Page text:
So I just wanted one, at the end of the chain. If that didn't work, I was going to just use a headstock tuner.
    Hmmm. I guess Id need to see a connection diagram, lol. You have one signal chain for the tuner to be at the end of? How do you connect your four instruments? What is at the beginning of your signal chain now?
    Doug Brock
    2018 Kimble 2 point (#259), 2019 Silverangel Econo A (#446), Eastman MD315, 2020 Morris Oval Flattop A, Eastman MDA315, some guitars, banjos, and fiddles

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    Registered User Russ Donahue's Avatar
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    Default Re: Solved! Follow-up to "A pecal tuner question"

    I have a Fire Eye Red Eye Twin preamp that I use - one input for a mandolin and one input for a guitar. I have been using the effects in and out for a Polytone 3 tuner...works fine. From the Fire Eye through an xlr to the mixing board...(my thanks to our Cafe colleagues on the Polytone3 suggestion!) Lets me have the tuner connected to both instruments. A quick touch by foot to switch the input and a can tune the desired instrument. Slick.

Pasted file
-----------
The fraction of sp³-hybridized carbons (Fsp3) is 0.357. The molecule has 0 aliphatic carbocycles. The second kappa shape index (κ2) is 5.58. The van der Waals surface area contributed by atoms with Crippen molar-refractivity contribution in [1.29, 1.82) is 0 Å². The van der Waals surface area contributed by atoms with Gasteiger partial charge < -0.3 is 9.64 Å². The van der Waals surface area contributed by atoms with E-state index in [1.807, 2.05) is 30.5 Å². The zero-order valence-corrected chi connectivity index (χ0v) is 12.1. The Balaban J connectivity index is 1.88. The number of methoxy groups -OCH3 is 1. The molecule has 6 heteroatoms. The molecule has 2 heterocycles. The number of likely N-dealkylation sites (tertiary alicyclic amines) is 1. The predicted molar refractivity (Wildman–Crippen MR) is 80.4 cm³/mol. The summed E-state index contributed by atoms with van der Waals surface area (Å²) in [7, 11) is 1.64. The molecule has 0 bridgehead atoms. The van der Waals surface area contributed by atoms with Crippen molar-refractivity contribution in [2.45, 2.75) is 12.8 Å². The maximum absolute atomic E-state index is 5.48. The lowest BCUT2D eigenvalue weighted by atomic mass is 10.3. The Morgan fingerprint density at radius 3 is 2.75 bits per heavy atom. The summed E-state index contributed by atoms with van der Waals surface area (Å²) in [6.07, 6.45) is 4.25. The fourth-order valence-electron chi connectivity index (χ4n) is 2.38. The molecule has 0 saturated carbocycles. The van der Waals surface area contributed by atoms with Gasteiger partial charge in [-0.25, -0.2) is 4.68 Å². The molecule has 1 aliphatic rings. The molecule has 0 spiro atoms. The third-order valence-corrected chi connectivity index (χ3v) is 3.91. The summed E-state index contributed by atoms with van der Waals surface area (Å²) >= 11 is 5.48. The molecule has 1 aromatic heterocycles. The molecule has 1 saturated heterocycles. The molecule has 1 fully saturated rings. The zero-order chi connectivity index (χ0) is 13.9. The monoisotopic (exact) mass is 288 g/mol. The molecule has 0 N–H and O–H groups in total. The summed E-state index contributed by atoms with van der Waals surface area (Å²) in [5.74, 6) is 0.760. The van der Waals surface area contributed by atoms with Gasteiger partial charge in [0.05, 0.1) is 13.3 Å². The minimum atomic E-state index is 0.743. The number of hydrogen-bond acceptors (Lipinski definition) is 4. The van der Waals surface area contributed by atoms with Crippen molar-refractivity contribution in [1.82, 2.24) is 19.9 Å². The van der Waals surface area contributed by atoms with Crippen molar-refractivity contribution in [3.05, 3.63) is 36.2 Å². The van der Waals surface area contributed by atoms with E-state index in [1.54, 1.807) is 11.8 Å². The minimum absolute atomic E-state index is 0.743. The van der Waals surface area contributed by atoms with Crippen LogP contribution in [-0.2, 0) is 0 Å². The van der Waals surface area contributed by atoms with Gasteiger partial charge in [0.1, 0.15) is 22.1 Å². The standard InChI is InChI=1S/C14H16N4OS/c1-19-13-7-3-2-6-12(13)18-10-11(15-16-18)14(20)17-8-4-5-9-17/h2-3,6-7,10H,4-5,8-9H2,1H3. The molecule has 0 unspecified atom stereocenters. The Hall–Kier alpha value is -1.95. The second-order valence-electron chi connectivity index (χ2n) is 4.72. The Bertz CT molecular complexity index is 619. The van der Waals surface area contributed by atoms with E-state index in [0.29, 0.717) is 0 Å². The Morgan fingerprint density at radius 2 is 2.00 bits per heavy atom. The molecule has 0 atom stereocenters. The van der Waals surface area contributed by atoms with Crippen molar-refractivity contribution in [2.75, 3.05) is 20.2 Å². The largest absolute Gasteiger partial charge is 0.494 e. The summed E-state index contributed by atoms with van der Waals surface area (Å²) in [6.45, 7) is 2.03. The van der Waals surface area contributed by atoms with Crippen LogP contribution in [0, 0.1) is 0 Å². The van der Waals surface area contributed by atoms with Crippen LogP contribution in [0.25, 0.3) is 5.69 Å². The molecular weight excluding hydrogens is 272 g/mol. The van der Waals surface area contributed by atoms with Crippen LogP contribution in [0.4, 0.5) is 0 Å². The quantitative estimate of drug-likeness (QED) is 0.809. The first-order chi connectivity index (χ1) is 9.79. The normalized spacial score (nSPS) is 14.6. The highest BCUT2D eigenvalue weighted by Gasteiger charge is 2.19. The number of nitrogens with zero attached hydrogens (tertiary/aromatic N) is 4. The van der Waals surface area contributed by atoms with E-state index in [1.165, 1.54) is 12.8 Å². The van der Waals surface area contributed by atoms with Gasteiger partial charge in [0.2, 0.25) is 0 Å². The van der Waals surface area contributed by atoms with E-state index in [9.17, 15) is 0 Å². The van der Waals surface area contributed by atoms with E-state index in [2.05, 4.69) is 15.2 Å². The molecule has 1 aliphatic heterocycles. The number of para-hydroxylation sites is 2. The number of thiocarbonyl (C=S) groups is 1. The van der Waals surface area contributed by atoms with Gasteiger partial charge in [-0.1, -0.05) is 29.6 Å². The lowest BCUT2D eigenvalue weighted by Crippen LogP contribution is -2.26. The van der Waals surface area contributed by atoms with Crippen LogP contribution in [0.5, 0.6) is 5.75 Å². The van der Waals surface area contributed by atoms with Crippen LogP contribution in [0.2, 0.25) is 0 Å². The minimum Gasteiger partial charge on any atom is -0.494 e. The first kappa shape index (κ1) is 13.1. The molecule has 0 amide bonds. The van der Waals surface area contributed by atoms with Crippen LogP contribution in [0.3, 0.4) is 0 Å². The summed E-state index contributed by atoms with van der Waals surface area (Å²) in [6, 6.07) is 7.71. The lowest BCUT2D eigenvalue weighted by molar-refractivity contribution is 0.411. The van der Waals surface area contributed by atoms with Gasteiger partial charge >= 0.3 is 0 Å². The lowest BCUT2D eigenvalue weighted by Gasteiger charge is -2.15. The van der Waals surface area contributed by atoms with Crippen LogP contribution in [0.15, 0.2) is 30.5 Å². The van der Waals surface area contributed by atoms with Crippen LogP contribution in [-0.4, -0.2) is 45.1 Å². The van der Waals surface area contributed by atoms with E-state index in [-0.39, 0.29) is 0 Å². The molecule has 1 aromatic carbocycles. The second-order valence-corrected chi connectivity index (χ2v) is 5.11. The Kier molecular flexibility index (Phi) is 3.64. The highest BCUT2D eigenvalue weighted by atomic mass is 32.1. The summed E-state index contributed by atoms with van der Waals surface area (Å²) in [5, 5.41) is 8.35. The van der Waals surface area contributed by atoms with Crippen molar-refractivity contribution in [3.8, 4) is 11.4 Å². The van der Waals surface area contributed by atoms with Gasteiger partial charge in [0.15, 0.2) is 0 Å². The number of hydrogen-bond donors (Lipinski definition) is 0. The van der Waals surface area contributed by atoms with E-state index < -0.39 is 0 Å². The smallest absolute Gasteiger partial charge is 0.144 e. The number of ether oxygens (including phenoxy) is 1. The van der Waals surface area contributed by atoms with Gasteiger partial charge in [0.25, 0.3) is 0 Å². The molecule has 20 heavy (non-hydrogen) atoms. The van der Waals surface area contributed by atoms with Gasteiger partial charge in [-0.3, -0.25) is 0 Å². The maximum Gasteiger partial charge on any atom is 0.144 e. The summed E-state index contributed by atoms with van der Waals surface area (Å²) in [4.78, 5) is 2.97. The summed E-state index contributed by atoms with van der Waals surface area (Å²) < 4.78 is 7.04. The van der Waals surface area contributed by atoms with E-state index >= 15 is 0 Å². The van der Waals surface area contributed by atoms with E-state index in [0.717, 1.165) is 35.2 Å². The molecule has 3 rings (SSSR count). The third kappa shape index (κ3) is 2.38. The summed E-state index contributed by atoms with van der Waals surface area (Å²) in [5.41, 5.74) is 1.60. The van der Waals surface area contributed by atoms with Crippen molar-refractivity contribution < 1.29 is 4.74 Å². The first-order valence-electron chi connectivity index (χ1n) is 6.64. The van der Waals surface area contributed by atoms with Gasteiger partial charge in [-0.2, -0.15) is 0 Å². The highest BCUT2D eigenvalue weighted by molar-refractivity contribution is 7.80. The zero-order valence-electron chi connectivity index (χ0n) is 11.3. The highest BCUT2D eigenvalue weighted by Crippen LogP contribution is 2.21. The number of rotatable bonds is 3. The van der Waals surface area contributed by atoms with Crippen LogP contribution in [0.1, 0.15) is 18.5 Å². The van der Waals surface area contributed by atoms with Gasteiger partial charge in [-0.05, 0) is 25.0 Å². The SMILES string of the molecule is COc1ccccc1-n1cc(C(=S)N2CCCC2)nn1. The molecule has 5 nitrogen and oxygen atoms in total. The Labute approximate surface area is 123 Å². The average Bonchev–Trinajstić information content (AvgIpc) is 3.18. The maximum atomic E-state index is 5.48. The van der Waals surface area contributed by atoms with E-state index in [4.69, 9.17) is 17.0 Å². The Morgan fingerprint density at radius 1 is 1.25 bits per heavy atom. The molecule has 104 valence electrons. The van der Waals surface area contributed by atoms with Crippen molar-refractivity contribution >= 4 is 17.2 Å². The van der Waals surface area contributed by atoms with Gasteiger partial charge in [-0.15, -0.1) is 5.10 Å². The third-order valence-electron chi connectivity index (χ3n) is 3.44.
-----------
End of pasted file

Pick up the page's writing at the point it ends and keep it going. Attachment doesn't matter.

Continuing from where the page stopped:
One watch by night, one watch by day...if you get confused, just listen to the music play.

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  10. #6
    Registered User Charlie Bernstein's Avatar
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    Default Re: Solved! Follow-up to "A pecal tuner question"

    Quote Originally Posted by Russ Donahue View Post
    I have a Fire Eye Red Eye Twin preamp that I use - one input for a mandolin and one input for a guitar. I have been using the effects in and out for a Polytone 3 tuner...works fine. From the Fire Eye through an xlr to the mixing board...(my thanks to our Cafe colleagues on the Polytone3 suggestion!) Lets me have the tuner connected to both instruments. A quick touch by foot to switch the input and a can tune the desired instrument. Slick.